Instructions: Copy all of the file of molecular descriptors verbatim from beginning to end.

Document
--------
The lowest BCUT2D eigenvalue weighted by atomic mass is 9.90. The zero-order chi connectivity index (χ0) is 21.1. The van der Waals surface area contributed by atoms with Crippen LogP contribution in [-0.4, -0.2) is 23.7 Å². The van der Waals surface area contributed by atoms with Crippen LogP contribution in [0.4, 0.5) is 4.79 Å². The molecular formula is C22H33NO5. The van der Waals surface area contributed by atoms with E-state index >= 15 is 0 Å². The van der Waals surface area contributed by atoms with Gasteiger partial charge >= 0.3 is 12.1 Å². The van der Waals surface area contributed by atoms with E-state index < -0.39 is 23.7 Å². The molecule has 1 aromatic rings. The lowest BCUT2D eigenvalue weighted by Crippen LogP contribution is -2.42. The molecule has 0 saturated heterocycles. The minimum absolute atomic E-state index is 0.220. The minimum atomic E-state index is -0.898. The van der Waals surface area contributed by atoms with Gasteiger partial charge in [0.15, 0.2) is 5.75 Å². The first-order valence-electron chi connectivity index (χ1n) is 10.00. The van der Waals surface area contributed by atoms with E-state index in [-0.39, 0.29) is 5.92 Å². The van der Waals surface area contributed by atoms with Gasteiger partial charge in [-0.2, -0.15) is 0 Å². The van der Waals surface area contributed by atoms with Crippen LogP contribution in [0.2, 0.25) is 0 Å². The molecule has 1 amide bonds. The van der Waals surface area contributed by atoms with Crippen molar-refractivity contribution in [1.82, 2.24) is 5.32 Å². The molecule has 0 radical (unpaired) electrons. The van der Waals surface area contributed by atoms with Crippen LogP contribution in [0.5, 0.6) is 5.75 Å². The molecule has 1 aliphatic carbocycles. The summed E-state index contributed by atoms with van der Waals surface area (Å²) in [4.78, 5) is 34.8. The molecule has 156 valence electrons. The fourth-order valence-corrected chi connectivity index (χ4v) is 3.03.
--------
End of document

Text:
The lowest BCUT2D eigenvalue weighted by atomic mass is 9.90. The zero-order chi connectivity index (χ0) is 21.1. The van der Waals surface area contributed by atoms with Crippen LogP contribution in [-0.4, -0.2) is 23.7 Å². The van der Waals surface area contributed by atoms with Crippen LogP contribution in [0.4, 0.5) is 4.79 Å². The molecular formula is C22H33NO5. The van der Waals surface area contributed by atoms with E-state index >= 15 is 0 Å². The van der Waals surface area contributed by atoms with Gasteiger partial charge >= 0.3 is 12.1 Å². The van der Waals surface area contributed by atoms with E-state index < -0.39 is 23.7 Å². The molecule has 1 aromatic rings. The lowest BCUT2D eigenvalue weighted by Crippen LogP contribution is -2.42. The molecule has 0 saturated heterocycles. The minimum absolute atomic E-state index is 0.220. The minimum atomic E-state index is -0.898. The van der Waals surface area contributed by atoms with Gasteiger partial charge in [0.15, 0.2) is 5.75 Å². The first-order valence-electron chi connectivity index (χ1n) is 10.00. The van der Waals surface area contributed by atoms with E-state index in [-0.39, 0.29) is 5.92 Å². The van der Waals surface area contributed by atoms with Gasteiger partial charge in [-0.2, -0.15) is 0 Å². The van der Waals surface area contributed by atoms with Crippen LogP contribution in [0.2, 0.25) is 0 Å². The molecule has 1 amide bonds. The van der Waals surface area contributed by atoms with Crippen molar-refractivity contribution in [1.82, 2.24) is 5.32 Å². The molecule has 0 radical (unpaired) electrons. The van der Waals surface area contributed by atoms with Crippen LogP contribution in [0.5, 0.6) is 5.75 Å². The molecule has 1 aliphatic carbocycles. The summed E-state index contributed by atoms with van der Waals surface area (Å²) in [4.78, 5) is 34.8. The molecule has 156 valence electrons. The fourth-order valence-corrected chi connectivity index (χ4v) is 3.03.